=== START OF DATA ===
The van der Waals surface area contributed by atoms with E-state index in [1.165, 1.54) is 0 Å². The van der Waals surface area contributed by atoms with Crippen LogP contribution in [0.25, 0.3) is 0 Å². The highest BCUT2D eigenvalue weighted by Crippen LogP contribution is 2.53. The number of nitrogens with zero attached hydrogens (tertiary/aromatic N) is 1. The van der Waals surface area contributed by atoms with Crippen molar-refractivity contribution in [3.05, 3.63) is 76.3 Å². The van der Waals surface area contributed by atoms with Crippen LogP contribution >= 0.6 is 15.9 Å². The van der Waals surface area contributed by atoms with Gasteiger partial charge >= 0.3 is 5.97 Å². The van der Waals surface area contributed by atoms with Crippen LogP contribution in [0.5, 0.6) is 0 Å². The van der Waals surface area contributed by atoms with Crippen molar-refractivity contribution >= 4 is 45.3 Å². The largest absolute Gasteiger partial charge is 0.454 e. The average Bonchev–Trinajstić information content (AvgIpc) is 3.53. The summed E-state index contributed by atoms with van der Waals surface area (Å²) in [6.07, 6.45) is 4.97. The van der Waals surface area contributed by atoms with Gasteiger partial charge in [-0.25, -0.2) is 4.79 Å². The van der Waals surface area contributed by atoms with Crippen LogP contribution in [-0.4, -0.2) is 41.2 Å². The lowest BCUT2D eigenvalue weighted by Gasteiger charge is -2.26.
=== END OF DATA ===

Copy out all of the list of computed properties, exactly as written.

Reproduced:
The van der Waals surface area contributed by atoms with E-state index in [1.165, 1.54) is 0 Å². The van der Waals surface area contributed by atoms with Crippen LogP contribution in [0.25, 0.3) is 0 Å². The highest BCUT2D eigenvalue weighted by Crippen LogP contribution is 2.53. The number of nitrogens with zero attached hydrogens (tertiary/aromatic N) is 1. The van der Waals surface area contributed by atoms with Crippen molar-refractivity contribution in [3.05, 3.63) is 76.3 Å². The van der Waals surface area contributed by atoms with Crippen LogP contribution >= 0.6 is 15.9 Å². The van der Waals surface area contributed by atoms with Gasteiger partial charge >= 0.3 is 5.97 Å². The van der Waals surface area contributed by atoms with Crippen LogP contribution in [0.5, 0.6) is 0 Å². The van der Waals surface area contributed by atoms with Crippen molar-refractivity contribution >= 4 is 45.3 Å². The largest absolute Gasteiger partial charge is 0.454 e. The average Bonchev–Trinajstić information content (AvgIpc) is 3.53. The summed E-state index contributed by atoms with van der Waals surface area (Å²) in [6.07, 6.45) is 4.97. The van der Waals surface area contributed by atoms with Gasteiger partial charge in [-0.25, -0.2) is 4.79 Å². The van der Waals surface area contributed by atoms with Crippen LogP contribution in [-0.4, -0.2) is 41.2 Å². The lowest BCUT2D eigenvalue weighted by Gasteiger charge is -2.26.